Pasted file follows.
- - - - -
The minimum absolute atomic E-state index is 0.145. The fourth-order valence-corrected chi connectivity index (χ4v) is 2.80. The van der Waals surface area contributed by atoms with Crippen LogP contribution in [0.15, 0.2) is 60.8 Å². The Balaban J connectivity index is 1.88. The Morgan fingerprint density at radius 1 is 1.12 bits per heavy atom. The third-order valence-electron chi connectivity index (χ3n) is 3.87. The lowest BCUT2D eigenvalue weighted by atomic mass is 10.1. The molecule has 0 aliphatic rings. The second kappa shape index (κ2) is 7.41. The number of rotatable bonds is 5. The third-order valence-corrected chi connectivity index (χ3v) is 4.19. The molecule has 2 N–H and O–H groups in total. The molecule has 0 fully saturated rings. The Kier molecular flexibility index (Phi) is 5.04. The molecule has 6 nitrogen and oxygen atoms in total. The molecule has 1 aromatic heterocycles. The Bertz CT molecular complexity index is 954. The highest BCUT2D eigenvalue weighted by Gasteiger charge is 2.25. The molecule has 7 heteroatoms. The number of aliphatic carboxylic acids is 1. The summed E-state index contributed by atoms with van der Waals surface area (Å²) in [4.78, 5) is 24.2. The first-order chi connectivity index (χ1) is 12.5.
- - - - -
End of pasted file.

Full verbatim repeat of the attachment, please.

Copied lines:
The minimum absolute atomic E-state index is 0.145. The fourth-order valence-corrected chi connectivity index (χ4v) is 2.80. The van der Waals surface area contributed by atoms with Crippen LogP contribution in [0.15, 0.2) is 60.8 Å². The Balaban J connectivity index is 1.88. The Morgan fingerprint density at radius 1 is 1.12 bits per heavy atom. The third-order valence-electron chi connectivity index (χ3n) is 3.87. The lowest BCUT2D eigenvalue weighted by atomic mass is 10.1. The molecule has 0 aliphatic rings. The second kappa shape index (κ2) is 7.41. The number of rotatable bonds is 5. The third-order valence-corrected chi connectivity index (χ3v) is 4.19. The molecule has 2 N–H and O–H groups in total. The molecule has 0 fully saturated rings. The Kier molecular flexibility index (Phi) is 5.04. The molecule has 6 nitrogen and oxygen atoms in total. The molecule has 1 aromatic heterocycles. The Bertz CT molecular complexity index is 954. The highest BCUT2D eigenvalue weighted by Gasteiger charge is 2.25. The molecule has 7 heteroatoms. The number of aliphatic carboxylic acids is 1. The summed E-state index contributed by atoms with van der Waals surface area (Å²) in [4.78, 5) is 24.2. The first-order chi connectivity index (χ1) is 12.5.